Guerilla Guide to the Music Business: 2nd Edition

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Bloomsbury Academic, Sep 15, 2006 - Music - 498 pages
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Through interviews with industry experts in the US and the UK, The Guerilla Guide gives priceless tips on every aspect of gigging - from rehearsals to foreign tours. It takes you through the process of recording, from home-made demos to releasing your own finished product and radio promotion. The Guerilla Guide to the Music Business also explains what managers, publishers, PR people, accountants, and lawyers can do for you, and when and why you will need their services. It's a book that will help you enjoy what you do, avoid too many pitfalls, and maybe even help you have a hit or two along the way. >

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First off, I am a bit biased in my opinion here because I am one of the interviewees in the section "Radio Plugging" And Promotion on page 226.
That being said, I do highly recommend this book
because of the hands-on way Laing and Davis go about culling the information for artists and start-up record labels to utilize when tackling a marketing campaign or the entire industry. They speak directly to industry professionals all of whom were and are relevant in their fields and at the time, and for the most part still to this day. It's not an old book by any means (though I do love the title of the chapter "The Internet", that all-encompassing beast), and most every word of it applies right now, today, especially when so many young musicians think that social sharing is the only or main way of marketing their music. It's not.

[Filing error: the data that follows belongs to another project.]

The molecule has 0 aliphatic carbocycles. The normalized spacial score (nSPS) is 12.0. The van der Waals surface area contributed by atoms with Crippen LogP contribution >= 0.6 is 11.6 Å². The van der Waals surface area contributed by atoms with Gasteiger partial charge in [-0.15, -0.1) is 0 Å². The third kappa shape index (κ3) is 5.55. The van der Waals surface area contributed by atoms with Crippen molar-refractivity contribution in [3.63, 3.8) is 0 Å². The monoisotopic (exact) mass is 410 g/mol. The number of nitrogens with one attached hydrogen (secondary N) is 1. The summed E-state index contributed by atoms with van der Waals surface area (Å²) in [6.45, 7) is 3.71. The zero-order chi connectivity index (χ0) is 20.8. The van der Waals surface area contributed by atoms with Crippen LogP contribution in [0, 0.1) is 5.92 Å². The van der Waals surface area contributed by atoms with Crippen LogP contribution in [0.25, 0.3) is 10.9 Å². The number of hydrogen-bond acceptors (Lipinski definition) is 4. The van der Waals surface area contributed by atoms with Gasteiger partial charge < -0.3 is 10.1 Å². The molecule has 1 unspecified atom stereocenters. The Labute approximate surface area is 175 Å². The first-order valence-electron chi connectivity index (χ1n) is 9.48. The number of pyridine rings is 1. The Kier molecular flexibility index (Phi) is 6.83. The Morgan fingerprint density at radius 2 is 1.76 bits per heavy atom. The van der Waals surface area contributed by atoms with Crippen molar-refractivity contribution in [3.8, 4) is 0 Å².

The old formula still applies: For every Dollar spent producing an album, Four dollars should be spent marketing that same album. And 98% of the marketing tips and ideas here are also a must. They just now incorporate so much more online development and promotion.
Despite the fact that I'm briefly quoted in the book and that I'm an old 20 year veteran in the industry, I do highly recommend it. Take a look. **** The only reason this is not a 5* is simply for the not-quite up-to-date internet & social media section. Otherwise 5 Stars***** for sure.
 

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About the author (2006)

Sarah Davies has worked in most areas of the music business over the past decade - as a gigging and recording musician, as a partner in an independent record label, in public relations, and as a journalist contributing to Melody Maker, Music Weekly, Songlplugger, and Future Music. Dave Laing is the author of several books on popular music and a former editor of Music Week. Former Research Fellow at the University of Westminster where he conducted research on the music industry.

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